Fans Telling Madonna To ‘Grow Up’ And ‘Act Her Age’ On Her Celebration Tour Is Not OK

This isn’t even the first time that Madonna has faced scrutiny over her performance in the context of her age. After her appearance at the 2023 Grammys, many critics flocked to the Internet to air their unsolicited opinions. “Madonna looks good for her age … if her age is a 2,700-year-old vampire who eats babies and small animals alive,” one posted.

A Madonna fan did admittedly hit back at the time with a perfect response: “The negative comments here are so predictable. Most of them come from people who are scared of getting older and insignificant themselves.”

The singer has been fielding these comments about her age for too long, just like many women in (and out) of the public eye, aged over the age of 40 or so. Back in 2016, she hit out at an unknown critic about “acting her age”.

“How do I know I’m still acting my age?” she wrote. “Because it’s MY age and it’s MY life and all of you women hating bigots need to sit down and try to understand why you feel the need to limit me with you down fear of what you aren’t familiar with.

“The fact that people actually believe a woman is not allowed to express her sexuality and be adventurous past a certain age is proof that we still live in an ageist and sexist society,” she posted on Instagram.

In a 2021 interview, Madonna spoke out about not thinking about age when she performs. “I don’t even think about my age, to tell you the truth. I just keep going,” she said. “Even when I performed almost my entire tour in agony, I had no cartilage left in my right hip, and everyone kept saying, ‘You gotta stop, you gotta stop.’ I said, ‘I will not stop. I will go until the wheels fall off.’”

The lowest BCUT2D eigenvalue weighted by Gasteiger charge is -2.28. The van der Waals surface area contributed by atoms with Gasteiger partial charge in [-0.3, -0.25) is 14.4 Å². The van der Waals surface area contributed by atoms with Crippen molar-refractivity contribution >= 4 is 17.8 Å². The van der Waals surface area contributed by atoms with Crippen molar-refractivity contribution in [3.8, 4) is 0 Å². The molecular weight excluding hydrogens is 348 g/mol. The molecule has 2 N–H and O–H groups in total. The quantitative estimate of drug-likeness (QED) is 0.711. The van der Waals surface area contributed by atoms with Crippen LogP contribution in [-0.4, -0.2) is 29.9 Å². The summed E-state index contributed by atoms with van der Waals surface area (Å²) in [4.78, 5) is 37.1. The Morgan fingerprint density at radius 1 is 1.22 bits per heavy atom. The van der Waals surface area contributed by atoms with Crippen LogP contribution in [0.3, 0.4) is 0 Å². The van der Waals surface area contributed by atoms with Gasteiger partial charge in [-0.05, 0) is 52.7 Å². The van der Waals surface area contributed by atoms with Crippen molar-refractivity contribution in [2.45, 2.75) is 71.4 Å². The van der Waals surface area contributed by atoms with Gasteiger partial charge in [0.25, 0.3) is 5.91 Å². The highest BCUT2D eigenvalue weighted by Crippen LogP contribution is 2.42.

To infantalise Madonna in this way by telling her to act more like other women her age just feels like misogynstic.

Kevin Mazur

So if she’s not thinking about her age, why is everyone else?

There are multiple issues at play here – one is the disturbing link many draw between age and sexuality. When a woman gets older, she is shamed for her sexuality. She’s told to “act her age” and curb that side of herself, particularly in public. Secondly, fans seem to be claiming some kind of ownership over Madonna’s body and behaviour, wanting her to act the way they think is “age appropriate” to them. Both of these issues stink of misogyny over a woman’s choices and a misplaced assumption that we own Madonna’s body, actions or performances.

Perhaps the star’s “fans” and critics would do well to concentrate on respecting her energy, commitment and talent – instead of focusing on her age and how she should be acting in response to it.

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